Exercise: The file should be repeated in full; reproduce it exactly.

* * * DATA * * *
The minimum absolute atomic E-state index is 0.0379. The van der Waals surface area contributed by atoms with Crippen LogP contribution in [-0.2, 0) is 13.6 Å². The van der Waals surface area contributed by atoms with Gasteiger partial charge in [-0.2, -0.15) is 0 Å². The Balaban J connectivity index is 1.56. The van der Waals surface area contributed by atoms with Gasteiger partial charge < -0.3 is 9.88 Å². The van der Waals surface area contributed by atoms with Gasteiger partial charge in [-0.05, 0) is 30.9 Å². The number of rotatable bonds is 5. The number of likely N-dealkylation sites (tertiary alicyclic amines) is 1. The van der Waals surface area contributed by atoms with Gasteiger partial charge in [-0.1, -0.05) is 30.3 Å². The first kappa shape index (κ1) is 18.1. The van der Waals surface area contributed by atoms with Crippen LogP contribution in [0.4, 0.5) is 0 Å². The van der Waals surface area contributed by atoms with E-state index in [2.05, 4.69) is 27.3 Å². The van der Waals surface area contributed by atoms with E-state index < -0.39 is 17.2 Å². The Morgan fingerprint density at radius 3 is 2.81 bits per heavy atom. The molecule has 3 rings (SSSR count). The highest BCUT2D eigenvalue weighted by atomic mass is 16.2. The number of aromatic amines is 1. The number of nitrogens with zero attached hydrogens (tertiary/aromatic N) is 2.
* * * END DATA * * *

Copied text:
The minimum absolute atomic E-state index is 0.0379. The van der Waals surface area contributed by atoms with Crippen LogP contribution in [-0.2, 0) is 13.6 Å². The van der Waals surface area contributed by atoms with Gasteiger partial charge in [-0.2, -0.15) is 0 Å². The Balaban J connectivity index is 1.56. The van der Waals surface area contributed by atoms with Gasteiger partial charge < -0.3 is 9.88 Å². The van der Waals surface area contributed by atoms with Gasteiger partial charge in [-0.05, 0) is 30.9 Å². The number of rotatable bonds is 5. The number of likely N-dealkylation sites (tertiary alicyclic amines) is 1. The van der Waals surface area contributed by atoms with Gasteiger partial charge in [-0.1, -0.05) is 30.3 Å². The first kappa shape index (κ1) is 18.1. The van der Waals surface area contributed by atoms with Crippen LogP contribution in [0.4, 0.5) is 0 Å². The van der Waals surface area contributed by atoms with E-state index in [2.05, 4.69) is 27.3 Å². The van der Waals surface area contributed by atoms with E-state index < -0.39 is 17.2 Å². The Morgan fingerprint density at radius 3 is 2.81 bits per heavy atom. The molecule has 3 rings (SSSR count). The highest BCUT2D eigenvalue weighted by atomic mass is 16.2. The number of aromatic amines is 1. The number of nitrogens with zero attached hydrogens (tertiary/aromatic N) is 2.